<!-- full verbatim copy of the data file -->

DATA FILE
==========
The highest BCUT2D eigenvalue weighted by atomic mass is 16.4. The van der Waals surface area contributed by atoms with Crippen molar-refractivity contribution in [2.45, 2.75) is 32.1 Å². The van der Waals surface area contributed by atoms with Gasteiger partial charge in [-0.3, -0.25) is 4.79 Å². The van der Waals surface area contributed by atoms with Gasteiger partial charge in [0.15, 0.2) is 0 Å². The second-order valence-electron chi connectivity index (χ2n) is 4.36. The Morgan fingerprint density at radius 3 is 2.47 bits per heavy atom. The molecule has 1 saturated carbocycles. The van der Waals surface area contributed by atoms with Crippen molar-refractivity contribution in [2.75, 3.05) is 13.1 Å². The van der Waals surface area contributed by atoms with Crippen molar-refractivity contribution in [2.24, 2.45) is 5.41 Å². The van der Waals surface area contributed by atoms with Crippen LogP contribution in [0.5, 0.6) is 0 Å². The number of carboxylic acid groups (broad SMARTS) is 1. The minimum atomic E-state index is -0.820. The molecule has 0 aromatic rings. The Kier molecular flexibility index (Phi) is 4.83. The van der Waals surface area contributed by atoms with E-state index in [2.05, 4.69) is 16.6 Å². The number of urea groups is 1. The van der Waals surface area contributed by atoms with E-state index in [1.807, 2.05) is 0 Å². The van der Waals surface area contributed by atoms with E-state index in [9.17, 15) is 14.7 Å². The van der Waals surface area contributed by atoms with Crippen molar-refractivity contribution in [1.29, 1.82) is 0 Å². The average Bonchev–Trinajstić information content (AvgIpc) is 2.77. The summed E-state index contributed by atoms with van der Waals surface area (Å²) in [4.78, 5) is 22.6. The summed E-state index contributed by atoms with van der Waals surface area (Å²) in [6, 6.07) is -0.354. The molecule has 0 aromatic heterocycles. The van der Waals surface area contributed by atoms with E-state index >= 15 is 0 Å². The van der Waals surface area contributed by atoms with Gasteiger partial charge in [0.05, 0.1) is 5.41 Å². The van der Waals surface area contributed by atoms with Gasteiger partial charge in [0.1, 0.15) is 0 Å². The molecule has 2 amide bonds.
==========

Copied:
The highest BCUT2D eigenvalue weighted by atomic mass is 16.4. The van der Waals surface area contributed by atoms with Crippen molar-refractivity contribution in [2.45, 2.75) is 32.1 Å². The van der Waals surface area contributed by atoms with Gasteiger partial charge in [-0.3, -0.25) is 4.79 Å². The van der Waals surface area contributed by atoms with Gasteiger partial charge in [0.15, 0.2) is 0 Å². The second-order valence-electron chi connectivity index (χ2n) is 4.36. The Morgan fingerprint density at radius 3 is 2.47 bits per heavy atom. The molecule has 1 saturated carbocycles. The van der Waals surface area contributed by atoms with Crippen molar-refractivity contribution in [2.75, 3.05) is 13.1 Å². The van der Waals surface area contributed by atoms with Crippen molar-refractivity contribution in [2.24, 2.45) is 5.41 Å². The van der Waals surface area contributed by atoms with Crippen LogP contribution in [0.5, 0.6) is 0 Å². The number of carboxylic acid groups (broad SMARTS) is 1. The minimum atomic E-state index is -0.820. The molecule has 0 aromatic rings. The Kier molecular flexibility index (Phi) is 4.83. The van der Waals surface area contributed by atoms with E-state index in [2.05, 4.69) is 16.6 Å². The number of urea groups is 1. The van der Waals surface area contributed by atoms with E-state index in [1.807, 2.05) is 0 Å². The van der Waals surface area contributed by atoms with E-state index in [9.17, 15) is 14.7 Å². The van der Waals surface area contributed by atoms with Crippen molar-refractivity contribution in [1.29, 1.82) is 0 Å². The average Bonchev–Trinajstić information content (AvgIpc) is 2.77. The summed E-state index contributed by atoms with van der Waals surface area (Å²) in [4.78, 5) is 22.6. The summed E-state index contributed by atoms with van der Waals surface area (Å²) in [6, 6.07) is -0.354. The molecule has 0 aromatic heterocycles. The van der Waals surface area contributed by atoms with E-state index >= 15 is 0 Å². The van der Waals surface area contributed by atoms with Gasteiger partial charge in [0.05, 0.1) is 5.41 Å². The van der Waals surface area contributed by atoms with Gasteiger partial charge in [0.1, 0.15) is 0 Å². The molecule has 2 amide bonds.